Just because your pet may feel warm to the touch doesn’t necessarily mean he has a fever. Dogs normally have a warmer body temperature than humans do. According to the American Kennel Club (AKC), a temperature of 101 to 102.5 degrees Fahrenheit (38.3 to 39.2 degrees Celsius) is typical for pooches, whereas humans’ normal body temperature is just 98.6 degrees Fahrenheit (37 degrees Celsius), with an average range of about 97 to 99 degrees Fahrenheit (36.1 to 37.2 degrees Celsius).
Much like humans, a dog’s temperature may rise or drop for various reasons, including infection, shock, inflammation, the external temperature, vaccinations or accidentally ingesting something toxic. Usually, it’s nothing too serious, and you may not even notice anything’s wrong with your pet. However, there are always exceptions.
If your dog’s temperature falls below 99 degrees Fahrenheit (37.2 degrees Celsius) or rises above 104 degrees Fahrenheit (40 degrees Celsius), you’ve got a fairly serious situation on your hands, and should get him to a vet immediately. While there’s no definitive sign that a dog is hypothermic (low temperature) or hyperthermic (high temperature), he may exhibit one or more of the following symptoms: lethargy, shivering, stiffness, stupor or decreased activity if it’s hypothermia; excessive panting, lethargy, red gums or warm to the touch in the case of hyperthermia.
It’s a myth that you can tell your dog’s temperature by checking out his nose; a wet nose doesn’t mean all is fine, and a dry nose doesn’t mean he’s got a fever. The only way to know for certain is to take his temperature.
“We use the human digital thermometers at the vet school,” says Dr. Sandi Sawchuk, clinical instructor at the University of Wisconsin School of Veterinary Medicine. “The ones with the flexible end are safer.” Don’t use a mercury thermometer, which may break inside your dog’s body, causing serious harm, or a digital ear thermometer.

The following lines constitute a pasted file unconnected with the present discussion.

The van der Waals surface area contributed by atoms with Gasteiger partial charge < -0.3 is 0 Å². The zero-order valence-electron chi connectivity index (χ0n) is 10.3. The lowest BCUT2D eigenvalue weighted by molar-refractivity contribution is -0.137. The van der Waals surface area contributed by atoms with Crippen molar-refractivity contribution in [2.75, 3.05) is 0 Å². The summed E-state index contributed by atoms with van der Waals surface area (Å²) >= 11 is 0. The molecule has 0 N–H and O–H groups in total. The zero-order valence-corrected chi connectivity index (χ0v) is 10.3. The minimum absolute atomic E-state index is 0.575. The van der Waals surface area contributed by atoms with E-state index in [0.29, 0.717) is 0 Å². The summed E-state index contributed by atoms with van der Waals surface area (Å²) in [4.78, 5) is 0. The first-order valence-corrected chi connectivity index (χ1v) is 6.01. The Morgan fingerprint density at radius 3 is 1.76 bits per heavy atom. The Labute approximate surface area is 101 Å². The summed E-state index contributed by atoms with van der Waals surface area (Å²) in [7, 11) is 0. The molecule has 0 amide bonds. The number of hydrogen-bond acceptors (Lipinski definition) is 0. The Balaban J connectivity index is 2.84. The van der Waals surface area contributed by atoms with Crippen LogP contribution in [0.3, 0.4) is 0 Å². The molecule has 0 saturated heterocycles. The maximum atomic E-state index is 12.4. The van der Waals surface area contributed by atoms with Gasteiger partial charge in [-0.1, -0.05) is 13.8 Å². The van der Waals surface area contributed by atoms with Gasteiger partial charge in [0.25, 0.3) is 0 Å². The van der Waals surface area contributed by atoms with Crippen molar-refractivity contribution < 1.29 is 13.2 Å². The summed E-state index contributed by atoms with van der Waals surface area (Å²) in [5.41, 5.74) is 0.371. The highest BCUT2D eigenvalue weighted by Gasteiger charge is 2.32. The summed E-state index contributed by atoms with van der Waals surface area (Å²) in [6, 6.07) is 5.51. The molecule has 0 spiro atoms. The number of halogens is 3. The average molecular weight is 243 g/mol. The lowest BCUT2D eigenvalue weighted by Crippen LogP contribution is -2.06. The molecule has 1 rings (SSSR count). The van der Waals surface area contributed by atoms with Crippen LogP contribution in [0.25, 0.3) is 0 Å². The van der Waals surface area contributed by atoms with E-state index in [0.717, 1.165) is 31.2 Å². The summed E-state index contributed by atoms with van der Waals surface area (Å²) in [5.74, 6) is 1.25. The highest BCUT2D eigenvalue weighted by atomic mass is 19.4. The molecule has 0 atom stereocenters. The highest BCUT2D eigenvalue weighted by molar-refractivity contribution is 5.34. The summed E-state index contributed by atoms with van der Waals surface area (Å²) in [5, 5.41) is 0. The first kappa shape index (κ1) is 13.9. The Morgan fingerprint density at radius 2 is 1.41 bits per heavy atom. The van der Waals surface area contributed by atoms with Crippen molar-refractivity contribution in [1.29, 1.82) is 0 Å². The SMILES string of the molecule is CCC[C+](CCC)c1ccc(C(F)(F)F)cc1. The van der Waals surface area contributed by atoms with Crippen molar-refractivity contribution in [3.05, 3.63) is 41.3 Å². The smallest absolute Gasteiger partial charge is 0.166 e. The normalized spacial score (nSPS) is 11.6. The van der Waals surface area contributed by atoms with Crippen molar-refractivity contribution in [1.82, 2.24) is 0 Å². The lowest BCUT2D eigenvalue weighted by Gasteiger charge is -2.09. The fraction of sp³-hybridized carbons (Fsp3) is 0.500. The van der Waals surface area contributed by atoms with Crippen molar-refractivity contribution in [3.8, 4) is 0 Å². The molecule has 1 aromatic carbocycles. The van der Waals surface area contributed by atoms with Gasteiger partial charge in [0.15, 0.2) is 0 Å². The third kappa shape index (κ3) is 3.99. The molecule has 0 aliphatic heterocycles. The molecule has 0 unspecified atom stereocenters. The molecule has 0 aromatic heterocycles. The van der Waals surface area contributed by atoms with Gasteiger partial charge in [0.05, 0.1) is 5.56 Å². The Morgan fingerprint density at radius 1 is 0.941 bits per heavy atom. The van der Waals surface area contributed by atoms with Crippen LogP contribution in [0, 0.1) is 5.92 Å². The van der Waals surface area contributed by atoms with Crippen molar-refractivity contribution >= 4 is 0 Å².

“Ear temperatures are unreliable in dogs due to the shape of their ear canals — you need to be close to the eardrum for a reading,” says Sawchuk. “Also, dirty ears or hairy ear canals will affect the accuracy.”
First, enlist the help of one other person to hold your dog’s head. Then, after putting petroleum jelly on the thermometer’s bulb, insert the thermometer about an inch or two into the rectum, depending on your dog’s size. Hold the thermometer in place for about 60 seconds, or until the thermometer beeps, then remove gently and read.
If your dog’s temperature is elevated, but not dangerously high, have him drink small amounts of water regularly to stay hydrated, but never force him to drink. And certainly don’t give him fever reducers designed for humans, since they may be poisonous to a canine. If your dog’s temperature is elevated due to excessive heat or exercise, this is a slightly more serious situation, and you need to act quickly to prevent his condition from progressing to heatstroke. Get him out of the sun and heat immediately, then apply cold cloths and/or ice on his body, especially the feet and ears.
If your dog’s temperature is low (hypothermia), keep him warm with blankets and hot water bottles, plus minimize his activity. A heating pad applied to his torso may help, too, but if you use one, make sure to wrap it in a cloth first to prevent accidental burns.
Even if your pet doesn’t appear sick, make sure to check in with your vet if his temperature stays elevated or low. While you may think you know what his problem is — an ear infection, for example, or too much time playing in the snow — there could be something else going on.